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MSchneider last won the day on November 28 2016

MSchneider had the most liked content!

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    Leo, Indiana
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  1. Beautiful sword. Thanks for the pics and the tip about potassium permanganate. Now I have a new finish to try.
  2. Very nice! It has a really clean and balanced look to it. I'd be sad to see it go too.
  3. Wow that's just gorgeous! I love the explosion of the pattern.
  4. I love everything about this sword. It is clean and graceful in its lines and looks to be a brutally efficient cutter. I have a soft spot for the single edge sword types and it is nice to see somebody doing one.
  5. I recently purchased one from Buckeye Engraving and was very pleased with the service and the quality of the stamp. http://www.buckeyeengraving.com/
  6. Thanks for all the comments! Aldo- I'm really digging the 80CRV2. I found I have to go a little higher on the austenitizing temp vs 5160 but it heat treats easy and is super tough. I plan to keep using it, especially for swords. Thanks for providing it. Dave- I had originally thought about weathering the hilt components to make the silver really pop, but once it was polished it looked so cool in the hand shiny I decided to stop there. By the way, the silver panels are roller printed. I etch up press plates and roll then through the mill. It gives a different look than direct et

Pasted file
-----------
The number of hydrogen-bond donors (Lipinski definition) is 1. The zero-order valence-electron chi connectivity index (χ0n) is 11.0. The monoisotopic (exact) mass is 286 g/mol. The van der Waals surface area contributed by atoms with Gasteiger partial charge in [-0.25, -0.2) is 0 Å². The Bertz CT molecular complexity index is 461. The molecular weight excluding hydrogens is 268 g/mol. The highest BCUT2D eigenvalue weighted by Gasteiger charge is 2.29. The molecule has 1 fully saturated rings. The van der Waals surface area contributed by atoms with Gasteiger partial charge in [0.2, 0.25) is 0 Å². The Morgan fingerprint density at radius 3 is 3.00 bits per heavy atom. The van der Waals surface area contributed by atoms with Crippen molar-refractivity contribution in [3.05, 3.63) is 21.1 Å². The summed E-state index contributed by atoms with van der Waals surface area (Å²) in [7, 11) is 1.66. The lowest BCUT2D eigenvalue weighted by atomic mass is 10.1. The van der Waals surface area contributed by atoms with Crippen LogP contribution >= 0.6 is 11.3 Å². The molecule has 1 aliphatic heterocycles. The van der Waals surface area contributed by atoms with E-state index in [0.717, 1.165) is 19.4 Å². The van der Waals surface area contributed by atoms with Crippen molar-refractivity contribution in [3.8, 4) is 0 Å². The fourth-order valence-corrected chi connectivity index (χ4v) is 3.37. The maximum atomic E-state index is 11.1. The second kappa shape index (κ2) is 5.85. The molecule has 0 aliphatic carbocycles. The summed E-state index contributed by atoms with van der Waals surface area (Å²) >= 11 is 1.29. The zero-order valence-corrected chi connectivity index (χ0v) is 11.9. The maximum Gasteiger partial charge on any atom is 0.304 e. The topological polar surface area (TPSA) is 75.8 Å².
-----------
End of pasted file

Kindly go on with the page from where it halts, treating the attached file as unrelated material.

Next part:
7. It's been a while since I've completed anything worthy of sharing but I've managed to recently finish up this Type O sword. The blade is forged from 80CRV2 and is 29.5" in length. It is just over 2" wide at the hilt and has a CoG of 5". The hilt is mild steel inset with sterling silver panels and twisted copper and silver wire. It was a challenging piece but overall I'm really pleased with the finished sword. Let me know what you think. Thanks, Mark
  8. I recently decided to try making some cast fuller sanding blocks and I thought I’d share how I went about it. I’m really pleased with how well they work. PVC pipe is measured in ID and lines up nicely with the wheel sizes I generally use for fullers. I made a 1.5”, 2” and 3” block using the corresponding PVC pipe sizes. For the casting material I used Smooth-Cast 300. It is a 1:1 casting resin with a finished Shore hardness of 70. It is inexpensive, mixes easily and sets up quickly. I purchased it from Amazon: https://goo.gl/Wha5ga. I prepped the PVC by cutting it
  9. That looks great! Nice even lines, thanks for sharing. How may layers were your core bars?
  10. Yeah the 450 BTU/cu in is bandied about all over the web. (ABANA, Iforge, Ron Reil etc) I'm not sure how that number was arrived at though. You make an excellent point. I had not considered the fact that a lot of forges run pretty open in the front and/or back whereas mine has pretty small openings. That plus 3" of insulation probably account for the performance. There may also be some variance in the BTUs actually being generated. I'll have to time the gas consumption and figure out what it is actually putting out. Thanks!
  11. All of my previous forges have been powered by homemade blown burners. I’ve always sized them so that they adhere to the rule of thumb 450 BTU/Cubic Inch of chamber size. I’ve never had a problem welding or forging even large billets. On a whim I decided to give an atmospheric burner a try. I purchased a 1” T-Rex burner and built a new forge. The chamber size is about 450 Cubic inches and fits within the guidelines Rex gives for burner sizing. Here’s the question…even without ITC the forge easily goes to 2,200 F at only 10 psi. According to the BTU chart Rex provides that puts th
  12. Thanks for the update and that is an awesome score on the anvil. Congrats!
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